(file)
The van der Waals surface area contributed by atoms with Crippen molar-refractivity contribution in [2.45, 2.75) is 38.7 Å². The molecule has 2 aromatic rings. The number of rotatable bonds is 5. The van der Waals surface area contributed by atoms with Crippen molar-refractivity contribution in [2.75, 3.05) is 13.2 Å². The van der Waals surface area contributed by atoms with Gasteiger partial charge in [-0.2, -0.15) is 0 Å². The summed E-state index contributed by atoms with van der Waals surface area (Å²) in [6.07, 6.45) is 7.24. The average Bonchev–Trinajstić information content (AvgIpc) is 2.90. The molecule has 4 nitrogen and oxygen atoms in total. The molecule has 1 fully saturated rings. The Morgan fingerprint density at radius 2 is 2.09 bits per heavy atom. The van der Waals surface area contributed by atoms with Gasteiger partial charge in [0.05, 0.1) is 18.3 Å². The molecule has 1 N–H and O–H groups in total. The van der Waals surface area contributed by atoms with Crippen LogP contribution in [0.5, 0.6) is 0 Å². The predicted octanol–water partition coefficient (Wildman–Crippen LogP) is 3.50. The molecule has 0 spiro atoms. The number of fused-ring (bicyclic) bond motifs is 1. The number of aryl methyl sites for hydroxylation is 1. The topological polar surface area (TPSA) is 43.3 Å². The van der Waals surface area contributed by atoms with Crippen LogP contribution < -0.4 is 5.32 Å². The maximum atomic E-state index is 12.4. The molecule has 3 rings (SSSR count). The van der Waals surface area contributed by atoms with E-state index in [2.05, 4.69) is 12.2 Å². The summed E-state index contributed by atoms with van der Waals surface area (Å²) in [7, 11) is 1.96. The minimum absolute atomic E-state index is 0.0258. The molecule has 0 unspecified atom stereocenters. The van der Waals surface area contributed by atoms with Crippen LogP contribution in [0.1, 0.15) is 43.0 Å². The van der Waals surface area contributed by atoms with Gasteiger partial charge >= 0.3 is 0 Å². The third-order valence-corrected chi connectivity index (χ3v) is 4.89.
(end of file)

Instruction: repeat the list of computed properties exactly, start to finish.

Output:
The van der Waals surface area contributed by atoms with Crippen molar-refractivity contribution in [2.45, 2.75) is 38.7 Å². The molecule has 2 aromatic rings. The number of rotatable bonds is 5. The van der Waals surface area contributed by atoms with Crippen molar-refractivity contribution in [2.75, 3.05) is 13.2 Å². The van der Waals surface area contributed by atoms with Gasteiger partial charge in [-0.2, -0.15) is 0 Å². The summed E-state index contributed by atoms with van der Waals surface area (Å²) in [6.07, 6.45) is 7.24. The average Bonchev–Trinajstić information content (AvgIpc) is 2.90. The molecule has 4 nitrogen and oxygen atoms in total. The molecule has 1 fully saturated rings. The Morgan fingerprint density at radius 2 is 2.09 bits per heavy atom. The van der Waals surface area contributed by atoms with Gasteiger partial charge in [0.05, 0.1) is 18.3 Å². The molecule has 1 N–H and O–H groups in total. The van der Waals surface area contributed by atoms with Crippen LogP contribution in [0.5, 0.6) is 0 Å². The predicted octanol–water partition coefficient (Wildman–Crippen LogP) is 3.50. The molecule has 0 spiro atoms. The number of fused-ring (bicyclic) bond motifs is 1. The number of aryl methyl sites for hydroxylation is 1. The topological polar surface area (TPSA) is 43.3 Å². The van der Waals surface area contributed by atoms with Crippen LogP contribution < -0.4 is 5.32 Å². The maximum atomic E-state index is 12.4. The molecule has 3 rings (SSSR count). The van der Waals surface area contributed by atoms with E-state index in [2.05, 4.69) is 12.2 Å². The summed E-state index contributed by atoms with van der Waals surface area (Å²) in [7, 11) is 1.96. The minimum absolute atomic E-state index is 0.0258. The molecule has 0 unspecified atom stereocenters. The van der Waals surface area contributed by atoms with Crippen LogP contribution in [0.1, 0.15) is 43.0 Å². The van der Waals surface area contributed by atoms with Gasteiger partial charge >= 0.3 is 0 Å². The third-order valence-corrected chi connectivity index (χ3v) is 4.89.